A woman pouring a boiling water from a gooseneck kettle into a Chemex to make Medium Roast.

Everything You Need to Know About the Pour Over

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How to Perfect Your Pour Over Coffee

For the exhausted, sluggish and unmotivated humans who can’t seem to get their asses out of bed in the morning, most just reach for a cup of coffee—made quick and easy—to achieve immediate, caffeinated bliss. If we’re being honest, most of us would shoot the caffeine directly into our veins if we could. 

Seven out of ten Americans drink coffee. And of those caffeinds, almost 80 percent brew their coffee at home as a way to save money and time.  Whether you flip the switch on the drip machine, or brew using a French press or Chemex, you definitely don’t want to sacrifice any flavor. That’s why there’s one brewing method that most prefer over the rest, and that’s the pour over. 

A black gooseneck kettle, a bag of Medium Roast coffee and a Chemex on a kitchen counter.

Even though pour over can pose some challenges (human goofs and a bad pour technique), there’s a reason coffee experts prefer the pour over method. When it's made properly, taking into account proper grind size, water temp and saturation, it creates the most balanced cup of coffee compared to any brewing method out there. And it can be made right in your own home!   

Here’s everything you need to know about the pour over: 

What is Pour Over? 

Pour over coffee is really the same as “drip coffee.” That’s because water comes in contact with the ground coffee by being poured from above (that's what extracts the flavors), and it gradually works its way through some form of filter (most of the time paper) and into a mug or carafe below. So all you really need is freshly ground coffee, a filter and a filter holder (or pour over dripper).  

Pour over terms that will make you sound like a pro: 

Each phase is connected to the others, and they affect what comes next in the process. 

  • Wetting: adding water to the dry coffee grounds (also called blooming) that prepares them for extraction.  
  • Dissolution:  dissolving the solubles (solutes) in the beans’ cells to extract the flavors after the coffee grounds are fully wetted by the hot water.  
  • Diffusion: taking what’s dissolved and moving it out of the coffee grounds through osmosis to the watery, surrounding environment.  

A woman using the pour over method to make medium roast.

Why is Pour Over Different? 

The clear difference between pour over and other methods is due to literally hand-pouring the water over the coffee. Doing so “continuously replenishes the liquid surrounding the coffee grounds with new, fresher water,” which extracts more flavors from the top layer of the grounds. That makes for a faster, more efficient brew. Since pour over makes coffee faster, you do have to be careful not to overdo it. Temperature and water affect the pour, so remember hotter, cleaner water generally means faster. 

Before you get started, here’s the gear you’ll need: 

  • A brewing device: This is the important vessel that holds the coffee filter and grounds. There are a number of device options, they are easy to use and have filters that are made specifically for their design. The device sits on top of the cup or carafe, and the unique designs will affect the water flow and extraction of flavors. A Chemex, for one, has its own unique design that creates a great pour over. 
  • A filter: Specific filters are designed for specific brewing devices and affect the extraction of flavors. You’ll have to choose between paper or cloth, bleached or unbleached filters. It’s personal preference, but make sure the filter fits your device just right so your extraction stays consistent.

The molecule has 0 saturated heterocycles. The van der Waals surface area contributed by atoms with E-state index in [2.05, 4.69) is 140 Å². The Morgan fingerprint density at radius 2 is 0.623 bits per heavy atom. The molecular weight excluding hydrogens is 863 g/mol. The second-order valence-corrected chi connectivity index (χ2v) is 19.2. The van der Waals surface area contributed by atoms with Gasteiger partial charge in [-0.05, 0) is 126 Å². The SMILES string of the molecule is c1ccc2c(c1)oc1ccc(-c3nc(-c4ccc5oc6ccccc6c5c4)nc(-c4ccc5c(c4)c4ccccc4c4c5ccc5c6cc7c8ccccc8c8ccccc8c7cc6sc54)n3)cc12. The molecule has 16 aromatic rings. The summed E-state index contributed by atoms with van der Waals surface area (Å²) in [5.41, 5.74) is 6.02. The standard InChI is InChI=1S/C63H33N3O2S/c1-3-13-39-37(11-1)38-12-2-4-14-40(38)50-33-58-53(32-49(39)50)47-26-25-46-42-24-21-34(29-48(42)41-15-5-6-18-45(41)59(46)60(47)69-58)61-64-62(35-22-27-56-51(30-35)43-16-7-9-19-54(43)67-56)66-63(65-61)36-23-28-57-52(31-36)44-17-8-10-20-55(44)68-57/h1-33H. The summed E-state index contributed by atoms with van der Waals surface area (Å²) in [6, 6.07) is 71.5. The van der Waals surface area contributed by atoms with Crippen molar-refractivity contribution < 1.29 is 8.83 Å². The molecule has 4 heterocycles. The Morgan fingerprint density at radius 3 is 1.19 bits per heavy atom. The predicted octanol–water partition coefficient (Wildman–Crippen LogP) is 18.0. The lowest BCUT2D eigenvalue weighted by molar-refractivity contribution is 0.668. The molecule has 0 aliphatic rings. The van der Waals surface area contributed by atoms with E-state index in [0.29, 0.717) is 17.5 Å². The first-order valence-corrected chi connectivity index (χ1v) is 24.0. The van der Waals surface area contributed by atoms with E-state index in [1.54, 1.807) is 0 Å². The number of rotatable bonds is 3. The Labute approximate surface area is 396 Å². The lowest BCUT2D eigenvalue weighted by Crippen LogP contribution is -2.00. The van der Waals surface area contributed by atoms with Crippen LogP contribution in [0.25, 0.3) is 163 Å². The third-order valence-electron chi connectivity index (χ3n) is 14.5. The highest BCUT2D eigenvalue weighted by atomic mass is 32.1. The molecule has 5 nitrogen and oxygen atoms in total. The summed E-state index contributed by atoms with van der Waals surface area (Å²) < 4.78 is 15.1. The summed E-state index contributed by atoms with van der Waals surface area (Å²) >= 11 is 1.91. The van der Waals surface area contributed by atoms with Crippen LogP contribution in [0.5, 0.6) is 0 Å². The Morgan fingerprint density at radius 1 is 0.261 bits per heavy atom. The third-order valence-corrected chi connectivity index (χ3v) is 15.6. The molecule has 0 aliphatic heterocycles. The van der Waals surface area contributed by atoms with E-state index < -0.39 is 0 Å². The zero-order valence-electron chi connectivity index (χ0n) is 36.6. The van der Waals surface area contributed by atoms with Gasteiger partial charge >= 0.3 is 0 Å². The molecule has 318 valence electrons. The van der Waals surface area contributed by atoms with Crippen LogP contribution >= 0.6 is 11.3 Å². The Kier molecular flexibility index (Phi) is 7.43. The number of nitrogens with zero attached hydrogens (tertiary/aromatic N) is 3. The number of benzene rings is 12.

• A kettle: To ensure the cup you make extracts flavors consistently every time, you need a kettle that keeps the water at a perfect temperature and controls the pour, too. Kettles come in different styles (electric, stove-top, batch water heater), but a thermometer is crucial to keep an eye on the temperatureso do your research. As for controlling the pour, a kettle with a shorter spout won't stop water from gushing out; whereas, the gooseneck kettle, with the long, thin neck, will help you control the flow of water every time.  

Why Use the Pour Over Method?  

  • A manual pour over process can offer so much more control than automatic drip machines to achieve the best mug of coffee possible.  
  • Also, if you enjoy medium-dark and lighter coffee blends, then pour over is the way to go.  
  • Intricate flavors and aromas stand out with the pour over method compared to other methods due to the constant supply of fresh water. 
  • A pour over allows you to take the time for a mental break. The art of pour over eventually becomes a ritual for many and can be as enjoyable as the cup you drink.  
  • Pour over creates a cleaner, clearer and consistent cup because it is filtered.  

A woman using a coffee grinder to grind whole bean medium roast coffee for her pour over.

Here are step-by-step instructions for a perfect pour over: 

Step 1: Get your (quality) water hot 

The first key to making the perfect pour over is heating your water to the proper temperature. Using water just off the boil is great because a lot of heat gets lost during pouring and brewing.  Keeping that water at a temperature between 195 F and 208 F is ideal (higher for medium-to-light roasts, and about 10 degrees lower for dark roasts). Using a gooseneck kettle is an easy way to achieve this. If you don’t have a kettle, then just wait about 30 seconds after it boils to get the right temperature. 

Don’t use tap water, which contains too many minerals. Use clean, filtered water—but not distilled—if possible.  

Step 2: Use freshly ground coffee every time 

Grind the beans—using a burr grinder is best—right before you brew. Most pour over drippers work best when they’re between 1/2 to 2/3 full of grounds. And make sure you’re using a big enough vessel. Experts suggest using a ratio of 1 ounce of beans for every 16 ounces of water, ground to the consistency of coarse (raw) sugar.